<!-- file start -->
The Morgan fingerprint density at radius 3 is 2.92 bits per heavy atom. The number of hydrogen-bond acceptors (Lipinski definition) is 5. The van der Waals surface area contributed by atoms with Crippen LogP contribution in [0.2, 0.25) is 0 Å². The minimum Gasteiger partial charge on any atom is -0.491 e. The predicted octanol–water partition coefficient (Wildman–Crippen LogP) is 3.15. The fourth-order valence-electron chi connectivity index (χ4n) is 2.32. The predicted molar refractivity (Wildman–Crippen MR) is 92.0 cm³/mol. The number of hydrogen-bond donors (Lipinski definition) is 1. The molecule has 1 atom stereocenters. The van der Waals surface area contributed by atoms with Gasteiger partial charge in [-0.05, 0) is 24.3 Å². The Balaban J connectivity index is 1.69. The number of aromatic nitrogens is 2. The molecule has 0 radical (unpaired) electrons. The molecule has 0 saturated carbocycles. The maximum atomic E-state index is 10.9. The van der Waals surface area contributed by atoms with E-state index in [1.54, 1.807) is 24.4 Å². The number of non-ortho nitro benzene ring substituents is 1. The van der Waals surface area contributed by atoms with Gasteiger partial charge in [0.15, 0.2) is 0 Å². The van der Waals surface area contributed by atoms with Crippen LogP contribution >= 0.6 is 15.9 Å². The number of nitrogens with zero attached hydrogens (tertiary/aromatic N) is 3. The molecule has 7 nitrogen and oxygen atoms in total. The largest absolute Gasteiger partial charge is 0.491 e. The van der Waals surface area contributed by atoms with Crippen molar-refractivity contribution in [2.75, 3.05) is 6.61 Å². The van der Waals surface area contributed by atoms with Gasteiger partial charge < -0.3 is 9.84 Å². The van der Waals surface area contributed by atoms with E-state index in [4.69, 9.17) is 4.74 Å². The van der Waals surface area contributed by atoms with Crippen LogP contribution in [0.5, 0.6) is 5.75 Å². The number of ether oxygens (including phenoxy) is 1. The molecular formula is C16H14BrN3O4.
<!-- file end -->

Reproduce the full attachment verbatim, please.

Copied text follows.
The Morgan fingerprint density at radius 3 is 2.92 bits per heavy atom. The number of hydrogen-bond acceptors (Lipinski definition) is 5. The van der Waals surface area contributed by atoms with Crippen LogP contribution in [0.2, 0.25) is 0 Å². The minimum Gasteiger partial charge on any atom is -0.491 e. The predicted octanol–water partition coefficient (Wildman–Crippen LogP) is 3.15. The fourth-order valence-electron chi connectivity index (χ4n) is 2.32. The predicted molar refractivity (Wildman–Crippen MR) is 92.0 cm³/mol. The number of hydrogen-bond donors (Lipinski definition) is 1. The molecule has 1 atom stereocenters. The van der Waals surface area contributed by atoms with Gasteiger partial charge in [-0.05, 0) is 24.3 Å². The Balaban J connectivity index is 1.69. The number of aromatic nitrogens is 2. The molecule has 0 radical (unpaired) electrons. The molecule has 0 saturated carbocycles. The maximum atomic E-state index is 10.9. The van der Waals surface area contributed by atoms with E-state index in [1.54, 1.807) is 24.4 Å². The number of non-ortho nitro benzene ring substituents is 1. The van der Waals surface area contributed by atoms with Gasteiger partial charge in [0.15, 0.2) is 0 Å². The van der Waals surface area contributed by atoms with Crippen LogP contribution >= 0.6 is 15.9 Å². The number of nitrogens with zero attached hydrogens (tertiary/aromatic N) is 3. The molecule has 7 nitrogen and oxygen atoms in total. The largest absolute Gasteiger partial charge is 0.491 e. The van der Waals surface area contributed by atoms with Crippen molar-refractivity contribution in [2.75, 3.05) is 6.61 Å². The van der Waals surface area contributed by atoms with Gasteiger partial charge < -0.3 is 9.84 Å². The van der Waals surface area contributed by atoms with E-state index in [4.69, 9.17) is 4.74 Å². The van der Waals surface area contributed by atoms with Crippen LogP contribution in [0.5, 0.6) is 5.75 Å². The number of ether oxygens (including phenoxy) is 1. The molecular formula is C16H14BrN3O4.